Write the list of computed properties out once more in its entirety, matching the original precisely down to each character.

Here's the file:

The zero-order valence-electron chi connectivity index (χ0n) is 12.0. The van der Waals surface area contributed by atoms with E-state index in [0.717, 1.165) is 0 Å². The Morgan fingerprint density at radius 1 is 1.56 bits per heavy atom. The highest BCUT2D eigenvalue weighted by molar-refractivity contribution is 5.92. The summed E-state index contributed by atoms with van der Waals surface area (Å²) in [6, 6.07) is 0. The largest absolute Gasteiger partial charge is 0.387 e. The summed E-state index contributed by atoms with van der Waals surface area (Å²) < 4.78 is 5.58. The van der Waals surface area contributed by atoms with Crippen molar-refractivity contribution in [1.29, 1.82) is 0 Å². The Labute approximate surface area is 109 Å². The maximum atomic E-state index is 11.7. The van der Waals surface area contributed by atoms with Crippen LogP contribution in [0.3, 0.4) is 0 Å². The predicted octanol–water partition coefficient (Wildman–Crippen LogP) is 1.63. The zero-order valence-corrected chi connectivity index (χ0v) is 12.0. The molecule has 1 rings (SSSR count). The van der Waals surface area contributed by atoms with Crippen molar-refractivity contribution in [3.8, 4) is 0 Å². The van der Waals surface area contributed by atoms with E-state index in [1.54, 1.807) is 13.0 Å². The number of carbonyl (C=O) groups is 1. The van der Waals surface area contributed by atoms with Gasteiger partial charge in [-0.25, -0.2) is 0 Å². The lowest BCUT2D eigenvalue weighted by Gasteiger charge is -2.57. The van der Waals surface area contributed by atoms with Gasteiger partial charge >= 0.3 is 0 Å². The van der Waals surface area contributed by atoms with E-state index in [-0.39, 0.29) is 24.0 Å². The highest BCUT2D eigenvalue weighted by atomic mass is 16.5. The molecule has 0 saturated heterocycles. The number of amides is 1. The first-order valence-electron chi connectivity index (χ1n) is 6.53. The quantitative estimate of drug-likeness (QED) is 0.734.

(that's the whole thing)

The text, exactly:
The zero-order valence-electron chi connectivity index (χ0n) is 12.0. The van der Waals surface area contributed by atoms with E-state index in [0.717, 1.165) is 0 Å². The Morgan fingerprint density at radius 1 is 1.56 bits per heavy atom. The highest BCUT2D eigenvalue weighted by molar-refractivity contribution is 5.92. The summed E-state index contributed by atoms with van der Waals surface area (Å²) in [6, 6.07) is 0. The largest absolute Gasteiger partial charge is 0.387 e. The summed E-state index contributed by atoms with van der Waals surface area (Å²) < 4.78 is 5.58. The van der Waals surface area contributed by atoms with Crippen molar-refractivity contribution in [1.29, 1.82) is 0 Å². The Labute approximate surface area is 109 Å². The maximum atomic E-state index is 11.7. The van der Waals surface area contributed by atoms with Crippen LogP contribution in [0.3, 0.4) is 0 Å². The predicted octanol–water partition coefficient (Wildman–Crippen LogP) is 1.63. The zero-order valence-corrected chi connectivity index (χ0v) is 12.0. The molecule has 1 rings (SSSR count). The van der Waals surface area contributed by atoms with Crippen molar-refractivity contribution in [3.8, 4) is 0 Å². The van der Waals surface area contributed by atoms with E-state index in [1.54, 1.807) is 13.0 Å². The number of carbonyl (C=O) groups is 1. The van der Waals surface area contributed by atoms with Gasteiger partial charge in [-0.25, -0.2) is 0 Å². The lowest BCUT2D eigenvalue weighted by Gasteiger charge is -2.57. The van der Waals surface area contributed by atoms with Gasteiger partial charge >= 0.3 is 0 Å². The van der Waals surface area contributed by atoms with E-state index in [-0.39, 0.29) is 24.0 Å². The highest BCUT2D eigenvalue weighted by atomic mass is 16.5. The molecule has 0 saturated heterocycles. The number of amides is 1. The first-order valence-electron chi connectivity index (χ1n) is 6.53. The quantitative estimate of drug-likeness (QED) is 0.734.